Last week’s budget report provided a welcome boost for savers. The surprise change related to the treatment of ISAs on death.
Previously, an ISA lost its tax-free status on death, resulting in potentially higher tax bills for the surviving spouse. From now on, however, an ISA account can be passed to a surviving spouse and retain its ISA status. This means that a surviving spouse will not pay any income tax or capital gains tax on future profits.
It should be noted that the change does not apply to inheritance tax. There is currently no inheritance tax when passing assets to a spouse and the tax changes announced last week maintain this position. The possible weakness, therefore, of having a large ISA portfolio, is the potential for a 40 per cent inheritance tax bill on the death of the surviving spouse. ISA portfolios in excess of £200,000 are not uncommon and if the nil-rate band is used up elsewhere, a portfolio of this size would still have £80,000 of tax applied to its value on death.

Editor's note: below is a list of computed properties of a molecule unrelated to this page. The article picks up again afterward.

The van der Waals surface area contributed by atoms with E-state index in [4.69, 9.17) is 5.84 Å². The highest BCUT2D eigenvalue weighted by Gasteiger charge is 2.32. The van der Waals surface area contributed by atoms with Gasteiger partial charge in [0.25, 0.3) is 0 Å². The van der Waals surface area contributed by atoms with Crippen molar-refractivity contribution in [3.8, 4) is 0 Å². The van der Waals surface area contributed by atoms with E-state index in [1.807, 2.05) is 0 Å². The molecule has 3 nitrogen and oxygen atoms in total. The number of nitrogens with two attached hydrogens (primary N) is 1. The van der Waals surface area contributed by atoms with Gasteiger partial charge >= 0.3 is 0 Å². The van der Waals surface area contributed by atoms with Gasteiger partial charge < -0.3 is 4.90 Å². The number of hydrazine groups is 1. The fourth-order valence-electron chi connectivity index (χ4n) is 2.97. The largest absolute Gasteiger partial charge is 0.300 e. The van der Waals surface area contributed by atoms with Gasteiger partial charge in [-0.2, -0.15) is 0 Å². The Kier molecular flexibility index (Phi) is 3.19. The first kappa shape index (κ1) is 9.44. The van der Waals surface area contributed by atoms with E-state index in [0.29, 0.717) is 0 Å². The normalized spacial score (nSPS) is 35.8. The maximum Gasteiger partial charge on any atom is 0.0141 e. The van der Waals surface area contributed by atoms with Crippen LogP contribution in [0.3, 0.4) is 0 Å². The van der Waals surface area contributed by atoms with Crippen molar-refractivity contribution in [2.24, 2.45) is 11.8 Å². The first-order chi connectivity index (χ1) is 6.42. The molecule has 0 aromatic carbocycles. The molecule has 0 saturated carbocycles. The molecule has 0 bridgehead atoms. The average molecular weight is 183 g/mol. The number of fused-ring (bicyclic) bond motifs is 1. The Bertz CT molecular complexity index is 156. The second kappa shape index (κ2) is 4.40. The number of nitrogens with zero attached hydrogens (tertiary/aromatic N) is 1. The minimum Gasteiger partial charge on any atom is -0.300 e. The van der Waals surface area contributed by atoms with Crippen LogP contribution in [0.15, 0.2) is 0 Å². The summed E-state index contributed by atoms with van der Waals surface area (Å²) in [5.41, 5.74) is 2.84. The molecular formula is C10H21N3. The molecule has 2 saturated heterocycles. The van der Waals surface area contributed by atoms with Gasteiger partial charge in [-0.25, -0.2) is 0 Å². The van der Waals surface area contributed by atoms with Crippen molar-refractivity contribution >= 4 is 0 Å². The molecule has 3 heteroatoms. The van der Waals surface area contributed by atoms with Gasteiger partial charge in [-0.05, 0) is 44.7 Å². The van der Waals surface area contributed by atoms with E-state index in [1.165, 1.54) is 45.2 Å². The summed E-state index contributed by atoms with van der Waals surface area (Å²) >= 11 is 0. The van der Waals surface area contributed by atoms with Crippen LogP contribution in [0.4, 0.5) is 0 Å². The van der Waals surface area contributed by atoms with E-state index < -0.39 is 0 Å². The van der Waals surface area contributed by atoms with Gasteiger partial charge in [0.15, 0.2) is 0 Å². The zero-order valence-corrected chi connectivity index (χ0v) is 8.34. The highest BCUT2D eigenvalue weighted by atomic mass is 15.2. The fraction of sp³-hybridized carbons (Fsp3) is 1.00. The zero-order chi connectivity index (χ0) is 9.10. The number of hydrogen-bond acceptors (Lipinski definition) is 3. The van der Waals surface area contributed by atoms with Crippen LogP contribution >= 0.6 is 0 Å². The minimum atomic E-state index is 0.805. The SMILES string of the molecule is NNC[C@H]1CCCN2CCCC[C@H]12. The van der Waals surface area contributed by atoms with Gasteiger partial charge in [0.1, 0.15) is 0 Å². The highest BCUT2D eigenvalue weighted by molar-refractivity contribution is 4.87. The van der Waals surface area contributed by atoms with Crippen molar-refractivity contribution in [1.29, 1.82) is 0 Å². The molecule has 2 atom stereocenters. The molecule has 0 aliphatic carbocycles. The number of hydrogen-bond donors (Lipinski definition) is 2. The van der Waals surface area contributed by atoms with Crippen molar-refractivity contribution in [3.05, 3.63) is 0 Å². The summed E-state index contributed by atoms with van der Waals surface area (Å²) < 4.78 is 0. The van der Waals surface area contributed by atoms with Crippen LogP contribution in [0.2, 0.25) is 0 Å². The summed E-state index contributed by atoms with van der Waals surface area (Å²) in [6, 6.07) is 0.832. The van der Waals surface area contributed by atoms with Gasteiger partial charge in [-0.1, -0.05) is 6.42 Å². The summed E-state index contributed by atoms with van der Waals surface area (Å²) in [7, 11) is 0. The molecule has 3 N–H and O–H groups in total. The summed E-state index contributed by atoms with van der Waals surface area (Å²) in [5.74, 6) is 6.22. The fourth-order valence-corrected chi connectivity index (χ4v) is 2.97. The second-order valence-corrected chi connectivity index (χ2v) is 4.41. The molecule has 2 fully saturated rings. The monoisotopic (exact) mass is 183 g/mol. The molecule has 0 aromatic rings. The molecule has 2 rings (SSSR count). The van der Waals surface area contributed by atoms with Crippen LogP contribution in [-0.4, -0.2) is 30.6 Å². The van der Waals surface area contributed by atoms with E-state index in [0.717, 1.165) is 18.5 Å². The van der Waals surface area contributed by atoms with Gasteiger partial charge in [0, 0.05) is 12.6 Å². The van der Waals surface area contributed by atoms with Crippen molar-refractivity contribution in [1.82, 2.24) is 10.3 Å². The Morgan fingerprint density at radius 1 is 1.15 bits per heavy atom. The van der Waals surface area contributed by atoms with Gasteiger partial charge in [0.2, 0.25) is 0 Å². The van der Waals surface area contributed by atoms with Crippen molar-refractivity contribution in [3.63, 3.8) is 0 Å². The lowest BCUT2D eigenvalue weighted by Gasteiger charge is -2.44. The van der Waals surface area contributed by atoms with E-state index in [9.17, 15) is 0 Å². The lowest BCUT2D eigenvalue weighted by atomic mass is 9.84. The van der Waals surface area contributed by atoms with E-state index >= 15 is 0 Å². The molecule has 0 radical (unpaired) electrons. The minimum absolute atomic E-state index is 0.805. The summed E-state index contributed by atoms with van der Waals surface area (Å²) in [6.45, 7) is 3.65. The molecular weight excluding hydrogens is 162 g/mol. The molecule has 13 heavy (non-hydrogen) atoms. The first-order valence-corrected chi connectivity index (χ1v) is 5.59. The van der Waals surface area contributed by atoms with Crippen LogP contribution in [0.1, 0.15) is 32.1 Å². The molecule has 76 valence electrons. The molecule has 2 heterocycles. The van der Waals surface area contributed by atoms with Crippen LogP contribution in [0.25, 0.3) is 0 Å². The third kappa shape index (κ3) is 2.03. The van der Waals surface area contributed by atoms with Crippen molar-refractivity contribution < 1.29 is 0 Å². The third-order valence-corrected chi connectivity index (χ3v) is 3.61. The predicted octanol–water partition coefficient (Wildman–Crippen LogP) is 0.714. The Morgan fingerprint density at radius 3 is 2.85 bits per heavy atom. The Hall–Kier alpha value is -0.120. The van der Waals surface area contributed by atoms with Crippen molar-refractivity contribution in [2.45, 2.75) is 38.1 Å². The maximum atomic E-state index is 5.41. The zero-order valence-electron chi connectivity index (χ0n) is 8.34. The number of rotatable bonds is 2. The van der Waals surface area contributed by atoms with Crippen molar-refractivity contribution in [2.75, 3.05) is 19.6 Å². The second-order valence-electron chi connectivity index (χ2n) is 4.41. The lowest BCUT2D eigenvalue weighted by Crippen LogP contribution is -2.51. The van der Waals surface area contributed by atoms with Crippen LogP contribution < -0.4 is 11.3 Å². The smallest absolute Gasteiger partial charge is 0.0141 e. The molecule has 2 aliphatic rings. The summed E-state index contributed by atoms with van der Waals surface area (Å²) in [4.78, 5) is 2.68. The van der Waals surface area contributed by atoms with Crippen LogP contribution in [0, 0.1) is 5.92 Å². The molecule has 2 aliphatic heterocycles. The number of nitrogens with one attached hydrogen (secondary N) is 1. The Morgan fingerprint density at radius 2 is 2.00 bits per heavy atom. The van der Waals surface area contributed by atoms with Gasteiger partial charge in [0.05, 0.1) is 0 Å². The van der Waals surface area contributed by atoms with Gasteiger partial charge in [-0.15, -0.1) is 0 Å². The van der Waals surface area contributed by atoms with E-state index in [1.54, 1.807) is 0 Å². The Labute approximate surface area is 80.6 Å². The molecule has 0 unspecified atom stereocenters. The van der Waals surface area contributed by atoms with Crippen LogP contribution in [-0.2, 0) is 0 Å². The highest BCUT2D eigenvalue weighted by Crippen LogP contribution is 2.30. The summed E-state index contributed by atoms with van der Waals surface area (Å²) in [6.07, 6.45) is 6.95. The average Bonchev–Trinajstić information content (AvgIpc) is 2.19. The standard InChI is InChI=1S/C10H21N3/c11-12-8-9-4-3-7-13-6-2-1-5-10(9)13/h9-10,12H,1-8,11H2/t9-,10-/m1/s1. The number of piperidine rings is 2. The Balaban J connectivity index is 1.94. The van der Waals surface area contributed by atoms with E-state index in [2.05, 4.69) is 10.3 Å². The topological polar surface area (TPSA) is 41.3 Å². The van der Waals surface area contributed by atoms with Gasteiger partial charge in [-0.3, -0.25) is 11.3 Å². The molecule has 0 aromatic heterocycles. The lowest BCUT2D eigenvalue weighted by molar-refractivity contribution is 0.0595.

Other good news for savers was the welcome confirmation of the tax changes that apply to pension funds on death, along with confirmation of the new pension freedoms. Pension funds can now be passed free from tax on death before age 75, even if benefits have started to be drawn down from the pension pot.
It is very important that the spouse isn’t nominated as the beneficiary if inheritance tax is expected to be an issue. Instead, your financial planner should set up a specific type of trust should to receive the benefits on death, which will allow the surviving spouse to have access to the pension fund while still ensuring that the value of the fund can pass to future generations without inheritance tax.
After age 75, any remaining fund can be passed on to children or grandchildren without the previous 55 per cent tax levy. Instead, the beneficiaries will pay tax based on their own tax rate.
David Hill is a Chartered Financial Planner and Independent Financial Adviser at Hills Financial Planning, 15 Agnew Street, Larne. He can be contacted on 028 28276814 or by email: firstname.lastname@example.org